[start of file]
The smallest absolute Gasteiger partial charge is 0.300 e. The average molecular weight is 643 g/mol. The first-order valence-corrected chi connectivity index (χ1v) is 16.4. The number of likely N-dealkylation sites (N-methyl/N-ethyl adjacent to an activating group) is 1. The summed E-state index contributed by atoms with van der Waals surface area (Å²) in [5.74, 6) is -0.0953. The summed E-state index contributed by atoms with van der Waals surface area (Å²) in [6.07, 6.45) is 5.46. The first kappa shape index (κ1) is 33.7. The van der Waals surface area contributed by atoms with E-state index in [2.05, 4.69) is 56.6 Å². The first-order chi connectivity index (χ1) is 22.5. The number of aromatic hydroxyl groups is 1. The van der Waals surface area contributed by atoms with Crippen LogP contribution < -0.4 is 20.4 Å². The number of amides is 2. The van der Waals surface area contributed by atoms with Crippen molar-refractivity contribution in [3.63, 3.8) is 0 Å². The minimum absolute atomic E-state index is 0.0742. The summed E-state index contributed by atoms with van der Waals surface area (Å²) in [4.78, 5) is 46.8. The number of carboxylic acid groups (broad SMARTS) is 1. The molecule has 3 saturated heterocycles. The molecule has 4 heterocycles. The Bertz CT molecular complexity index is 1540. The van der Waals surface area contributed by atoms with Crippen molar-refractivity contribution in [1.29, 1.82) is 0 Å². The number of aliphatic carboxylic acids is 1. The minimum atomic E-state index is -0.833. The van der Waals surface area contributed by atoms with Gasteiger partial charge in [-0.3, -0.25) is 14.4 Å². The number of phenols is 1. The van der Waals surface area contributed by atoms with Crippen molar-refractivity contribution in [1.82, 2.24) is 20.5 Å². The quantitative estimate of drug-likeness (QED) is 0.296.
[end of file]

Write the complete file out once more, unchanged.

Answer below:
The smallest absolute Gasteiger partial charge is 0.300 e. The average molecular weight is 643 g/mol. The first-order valence-corrected chi connectivity index (χ1v) is 16.4. The number of likely N-dealkylation sites (N-methyl/N-ethyl adjacent to an activating group) is 1. The summed E-state index contributed by atoms with van der Waals surface area (Å²) in [5.74, 6) is -0.0953. The summed E-state index contributed by atoms with van der Waals surface area (Å²) in [6.07, 6.45) is 5.46. The first kappa shape index (κ1) is 33.7. The van der Waals surface area contributed by atoms with E-state index in [2.05, 4.69) is 56.6 Å². The first-order chi connectivity index (χ1) is 22.5. The number of aromatic hydroxyl groups is 1. The van der Waals surface area contributed by atoms with Crippen LogP contribution < -0.4 is 20.4 Å². The number of amides is 2. The van der Waals surface area contributed by atoms with Crippen molar-refractivity contribution in [3.63, 3.8) is 0 Å². The minimum absolute atomic E-state index is 0.0742. The summed E-state index contributed by atoms with van der Waals surface area (Å²) in [4.78, 5) is 46.8. The number of carboxylic acid groups (broad SMARTS) is 1. The molecule has 3 saturated heterocycles. The molecule has 4 heterocycles. The Bertz CT molecular complexity index is 1540. The van der Waals surface area contributed by atoms with Crippen molar-refractivity contribution in [1.29, 1.82) is 0 Å². The number of aliphatic carboxylic acids is 1. The minimum atomic E-state index is -0.833. The van der Waals surface area contributed by atoms with Gasteiger partial charge in [-0.3, -0.25) is 14.4 Å². The number of phenols is 1. The van der Waals surface area contributed by atoms with Crippen molar-refractivity contribution in [1.82, 2.24) is 20.5 Å². The quantitative estimate of drug-likeness (QED) is 0.296.